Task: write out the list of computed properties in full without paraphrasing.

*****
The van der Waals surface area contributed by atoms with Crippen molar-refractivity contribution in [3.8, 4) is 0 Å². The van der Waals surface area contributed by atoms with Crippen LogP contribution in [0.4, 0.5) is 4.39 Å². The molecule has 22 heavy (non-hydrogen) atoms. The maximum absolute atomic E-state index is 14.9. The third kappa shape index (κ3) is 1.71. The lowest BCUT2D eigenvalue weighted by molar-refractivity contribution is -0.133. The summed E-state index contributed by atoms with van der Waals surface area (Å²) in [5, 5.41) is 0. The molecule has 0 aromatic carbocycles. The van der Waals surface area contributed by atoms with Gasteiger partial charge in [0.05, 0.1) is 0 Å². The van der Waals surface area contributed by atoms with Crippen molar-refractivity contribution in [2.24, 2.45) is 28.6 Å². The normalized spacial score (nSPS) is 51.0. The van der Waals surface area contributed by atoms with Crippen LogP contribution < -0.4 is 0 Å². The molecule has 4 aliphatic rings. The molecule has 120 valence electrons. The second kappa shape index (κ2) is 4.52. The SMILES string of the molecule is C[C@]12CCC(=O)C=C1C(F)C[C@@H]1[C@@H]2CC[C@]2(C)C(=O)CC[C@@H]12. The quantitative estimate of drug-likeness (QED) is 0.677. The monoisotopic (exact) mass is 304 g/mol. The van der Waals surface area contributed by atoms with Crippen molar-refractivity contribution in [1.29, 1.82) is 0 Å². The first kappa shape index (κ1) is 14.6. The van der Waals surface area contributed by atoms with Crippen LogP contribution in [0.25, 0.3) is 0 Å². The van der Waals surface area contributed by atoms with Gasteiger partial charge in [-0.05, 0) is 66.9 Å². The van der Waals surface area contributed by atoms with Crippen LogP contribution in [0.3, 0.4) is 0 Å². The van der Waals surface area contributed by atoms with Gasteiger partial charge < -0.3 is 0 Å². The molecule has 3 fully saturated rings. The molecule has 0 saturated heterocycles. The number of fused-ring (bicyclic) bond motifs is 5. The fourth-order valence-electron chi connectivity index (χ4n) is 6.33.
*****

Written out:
The van der Waals surface area contributed by atoms with Crippen molar-refractivity contribution in [3.8, 4) is 0 Å². The van der Waals surface area contributed by atoms with Crippen LogP contribution in [0.4, 0.5) is 4.39 Å². The molecule has 22 heavy (non-hydrogen) atoms. The maximum absolute atomic E-state index is 14.9. The third kappa shape index (κ3) is 1.71. The lowest BCUT2D eigenvalue weighted by molar-refractivity contribution is -0.133. The summed E-state index contributed by atoms with van der Waals surface area (Å²) in [5, 5.41) is 0. The molecule has 0 aromatic carbocycles. The van der Waals surface area contributed by atoms with Gasteiger partial charge in [0.05, 0.1) is 0 Å². The van der Waals surface area contributed by atoms with Crippen molar-refractivity contribution in [2.24, 2.45) is 28.6 Å². The normalized spacial score (nSPS) is 51.0. The van der Waals surface area contributed by atoms with Crippen LogP contribution < -0.4 is 0 Å². The molecule has 4 aliphatic rings. The molecule has 120 valence electrons. The second kappa shape index (κ2) is 4.52. The SMILES string of the molecule is C[C@]12CCC(=O)C=C1C(F)C[C@@H]1[C@@H]2CC[C@]2(C)C(=O)CC[C@@H]12. The quantitative estimate of drug-likeness (QED) is 0.677. The monoisotopic (exact) mass is 304 g/mol. The van der Waals surface area contributed by atoms with Crippen molar-refractivity contribution in [1.29, 1.82) is 0 Å². The first kappa shape index (κ1) is 14.6. The van der Waals surface area contributed by atoms with Crippen LogP contribution in [0.25, 0.3) is 0 Å². The van der Waals surface area contributed by atoms with Gasteiger partial charge in [-0.05, 0) is 66.9 Å². The van der Waals surface area contributed by atoms with Crippen LogP contribution in [0.3, 0.4) is 0 Å². The van der Waals surface area contributed by atoms with Gasteiger partial charge < -0.3 is 0 Å². The molecule has 3 fully saturated rings. The molecule has 0 saturated heterocycles. The number of fused-ring (bicyclic) bond motifs is 5. The fourth-order valence-electron chi connectivity index (χ4n) is 6.33.